Raising awareness of the reality of autism
I was delighted to welcome Michael Barton to our school as part of his book tour at the end of October. I first heard Michael speak at an event in Belfast where I was taking about our research and work on including young people with complex autism (read more in my article 'Mainstreaming autism: making it work'), and I felt that his account of the reality of living with autism was amazing.
Michael is a 22 year-old Physics graduate who studied at the University of Surrey and is the author of ‘It's Raining Cats and Dogs’ and ‘A Different Kettle of Fish’, both published by Jessica Kingsley. He is an excellent speaker, and his sessions convey the reality of being at the high-functioning end of the autistic spectrum in a very powerful way. Michael’s sessions focus on the positive aspects of being autistic, giving young people and adults a real sense of the ‘can be’. Michael is an accomplished musician, playing jazz piano, bass guitar, French horn, drums and percussion (including spoons – which I am pleased to say we had a rendition of during the sessions!) with a variety of bands. He was the President of the University of Surrey judo club in his final year and is a keen rock climber.
The school visit
Michael’s session after school with parents/carers, staff and ex-students was well-attended and extremely well-received. As Michael was with us for the afternoon we arranged two sessions: the first during a lesson for some young people with autism and then after school for parents, carers, staff and ex-students. As Michael arrived in good time, a discussions session with my staff team over lunch was also a welcome additional part of the day! Michael’s sessions focused on the ‘reality of autism’ – what it meant to him and how it didn’t hold him back. Michael is a very talented young man who has a skilled way of explaining the challenges he faces. Most importantly, they don’t stop him from leading a purposeful and fulfilled life. As a positive role model and an ambassador for the ‘can-do’ attitude, Michael was inspirational. One of our Year 8 students had a copy of Michael’s first book, ‘It’s Raining Cats and Dogs’, and was keen to get it signed – he duly did!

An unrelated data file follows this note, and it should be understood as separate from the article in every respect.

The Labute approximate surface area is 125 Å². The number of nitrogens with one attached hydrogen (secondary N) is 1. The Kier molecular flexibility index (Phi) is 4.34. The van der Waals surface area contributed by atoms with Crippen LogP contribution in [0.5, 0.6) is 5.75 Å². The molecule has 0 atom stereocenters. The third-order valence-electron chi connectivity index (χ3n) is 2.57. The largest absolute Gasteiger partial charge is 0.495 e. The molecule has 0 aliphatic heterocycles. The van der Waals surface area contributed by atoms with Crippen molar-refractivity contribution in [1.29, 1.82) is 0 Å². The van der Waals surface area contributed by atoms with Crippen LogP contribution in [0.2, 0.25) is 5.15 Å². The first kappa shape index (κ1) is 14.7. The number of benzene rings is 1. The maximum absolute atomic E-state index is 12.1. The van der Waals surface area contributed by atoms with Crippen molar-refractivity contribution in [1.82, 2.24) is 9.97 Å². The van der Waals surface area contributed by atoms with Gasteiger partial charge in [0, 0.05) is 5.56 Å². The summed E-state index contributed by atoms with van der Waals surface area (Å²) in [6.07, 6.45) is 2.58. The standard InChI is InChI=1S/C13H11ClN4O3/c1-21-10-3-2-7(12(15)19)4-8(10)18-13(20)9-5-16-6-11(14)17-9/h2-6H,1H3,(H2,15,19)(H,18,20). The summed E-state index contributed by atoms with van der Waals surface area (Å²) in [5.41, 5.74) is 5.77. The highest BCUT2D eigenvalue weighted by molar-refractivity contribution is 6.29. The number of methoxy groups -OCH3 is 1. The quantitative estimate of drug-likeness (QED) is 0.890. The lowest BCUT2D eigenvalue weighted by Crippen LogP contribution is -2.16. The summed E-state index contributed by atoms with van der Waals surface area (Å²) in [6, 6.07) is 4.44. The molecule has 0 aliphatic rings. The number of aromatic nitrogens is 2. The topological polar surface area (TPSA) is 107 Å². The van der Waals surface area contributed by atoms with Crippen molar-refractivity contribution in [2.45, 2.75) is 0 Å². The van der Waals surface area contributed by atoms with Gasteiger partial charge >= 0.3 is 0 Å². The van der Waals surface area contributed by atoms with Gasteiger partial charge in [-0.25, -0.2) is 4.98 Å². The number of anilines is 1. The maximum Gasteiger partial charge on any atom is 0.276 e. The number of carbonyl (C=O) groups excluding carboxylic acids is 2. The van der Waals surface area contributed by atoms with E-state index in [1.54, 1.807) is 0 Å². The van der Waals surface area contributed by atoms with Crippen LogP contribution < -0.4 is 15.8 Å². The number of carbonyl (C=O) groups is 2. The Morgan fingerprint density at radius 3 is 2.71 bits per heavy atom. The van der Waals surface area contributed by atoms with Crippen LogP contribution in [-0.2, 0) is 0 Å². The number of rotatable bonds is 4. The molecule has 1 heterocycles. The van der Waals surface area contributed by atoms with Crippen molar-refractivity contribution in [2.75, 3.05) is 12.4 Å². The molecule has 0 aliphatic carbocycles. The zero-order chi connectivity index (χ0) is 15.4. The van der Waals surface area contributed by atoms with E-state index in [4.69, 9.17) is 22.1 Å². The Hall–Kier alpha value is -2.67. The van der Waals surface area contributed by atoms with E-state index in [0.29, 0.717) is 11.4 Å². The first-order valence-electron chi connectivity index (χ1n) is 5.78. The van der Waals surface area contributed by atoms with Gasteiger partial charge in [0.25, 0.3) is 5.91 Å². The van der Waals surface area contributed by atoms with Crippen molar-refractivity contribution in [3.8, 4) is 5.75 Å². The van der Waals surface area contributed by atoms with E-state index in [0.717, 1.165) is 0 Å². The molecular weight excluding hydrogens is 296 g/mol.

I am always keen to have visiting speakers and positive role models come into school and support our work in preparing young people for life – indeed, our school motto is ‘educating for life’. Last year Robyn Steward came to our school and talked about her experiences. Although different, her book – The Independent Woman's Handbook for Super Safe Living on the Autistic Spectrum – covers more ‘hard-hitting’ topics for life; it’s always important to get the contrast of different perspectives. Understanding autism is an important part of being an inclusive school; training sessions are great and make a big difference, but hearing from someone who has first-hand experience is even more meaningful.
- Dos and don'ts when supporting pupils with autism in mainstream schools (Optimus Education)
- Inclusive learning: art, communication and a student with autism (Optimus Education)